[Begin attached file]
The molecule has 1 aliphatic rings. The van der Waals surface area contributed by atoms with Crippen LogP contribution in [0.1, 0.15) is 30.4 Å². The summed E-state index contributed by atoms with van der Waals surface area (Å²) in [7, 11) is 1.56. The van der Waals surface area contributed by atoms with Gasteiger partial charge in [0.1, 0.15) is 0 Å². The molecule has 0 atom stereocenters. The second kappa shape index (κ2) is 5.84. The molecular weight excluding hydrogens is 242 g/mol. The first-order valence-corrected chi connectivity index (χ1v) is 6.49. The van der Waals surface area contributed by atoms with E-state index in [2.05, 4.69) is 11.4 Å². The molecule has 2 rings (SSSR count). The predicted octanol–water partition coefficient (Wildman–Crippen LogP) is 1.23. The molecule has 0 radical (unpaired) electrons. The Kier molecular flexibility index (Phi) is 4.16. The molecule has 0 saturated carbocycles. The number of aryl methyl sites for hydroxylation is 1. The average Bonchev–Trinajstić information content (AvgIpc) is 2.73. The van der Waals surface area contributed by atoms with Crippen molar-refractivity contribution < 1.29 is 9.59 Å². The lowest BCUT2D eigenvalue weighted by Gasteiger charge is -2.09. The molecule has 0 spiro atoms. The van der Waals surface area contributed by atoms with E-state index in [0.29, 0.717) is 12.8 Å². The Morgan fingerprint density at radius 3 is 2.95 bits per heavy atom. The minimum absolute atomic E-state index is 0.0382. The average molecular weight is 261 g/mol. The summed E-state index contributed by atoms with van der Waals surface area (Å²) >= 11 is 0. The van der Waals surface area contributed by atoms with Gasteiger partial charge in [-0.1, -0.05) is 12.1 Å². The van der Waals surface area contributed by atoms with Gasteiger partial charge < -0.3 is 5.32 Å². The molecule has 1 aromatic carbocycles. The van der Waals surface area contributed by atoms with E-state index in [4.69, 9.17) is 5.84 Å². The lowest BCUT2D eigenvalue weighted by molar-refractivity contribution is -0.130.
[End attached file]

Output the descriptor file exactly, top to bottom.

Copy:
The molecule has 1 aliphatic rings. The van der Waals surface area contributed by atoms with Crippen LogP contribution in [0.1, 0.15) is 30.4 Å². The summed E-state index contributed by atoms with van der Waals surface area (Å²) in [7, 11) is 1.56. The van der Waals surface area contributed by atoms with Gasteiger partial charge in [0.1, 0.15) is 0 Å². The molecule has 0 atom stereocenters. The second kappa shape index (κ2) is 5.84. The molecular weight excluding hydrogens is 242 g/mol. The first-order valence-corrected chi connectivity index (χ1v) is 6.49. The van der Waals surface area contributed by atoms with E-state index in [2.05, 4.69) is 11.4 Å². The molecule has 2 rings (SSSR count). The predicted octanol–water partition coefficient (Wildman–Crippen LogP) is 1.23. The molecule has 0 radical (unpaired) electrons. The Kier molecular flexibility index (Phi) is 4.16. The molecule has 0 saturated carbocycles. The number of aryl methyl sites for hydroxylation is 1. The average Bonchev–Trinajstić information content (AvgIpc) is 2.73. The van der Waals surface area contributed by atoms with Crippen molar-refractivity contribution < 1.29 is 9.59 Å². The lowest BCUT2D eigenvalue weighted by Gasteiger charge is -2.09. The molecule has 0 spiro atoms. The van der Waals surface area contributed by atoms with E-state index in [0.29, 0.717) is 12.8 Å². The Morgan fingerprint density at radius 3 is 2.95 bits per heavy atom. The minimum absolute atomic E-state index is 0.0382. The average molecular weight is 261 g/mol. The summed E-state index contributed by atoms with van der Waals surface area (Å²) >= 11 is 0. The van der Waals surface area contributed by atoms with Gasteiger partial charge in [-0.1, -0.05) is 12.1 Å². The van der Waals surface area contributed by atoms with Gasteiger partial charge < -0.3 is 5.32 Å². The molecule has 1 aromatic carbocycles. The van der Waals surface area contributed by atoms with E-state index in [4.69, 9.17) is 5.84 Å². The lowest BCUT2D eigenvalue weighted by molar-refractivity contribution is -0.130.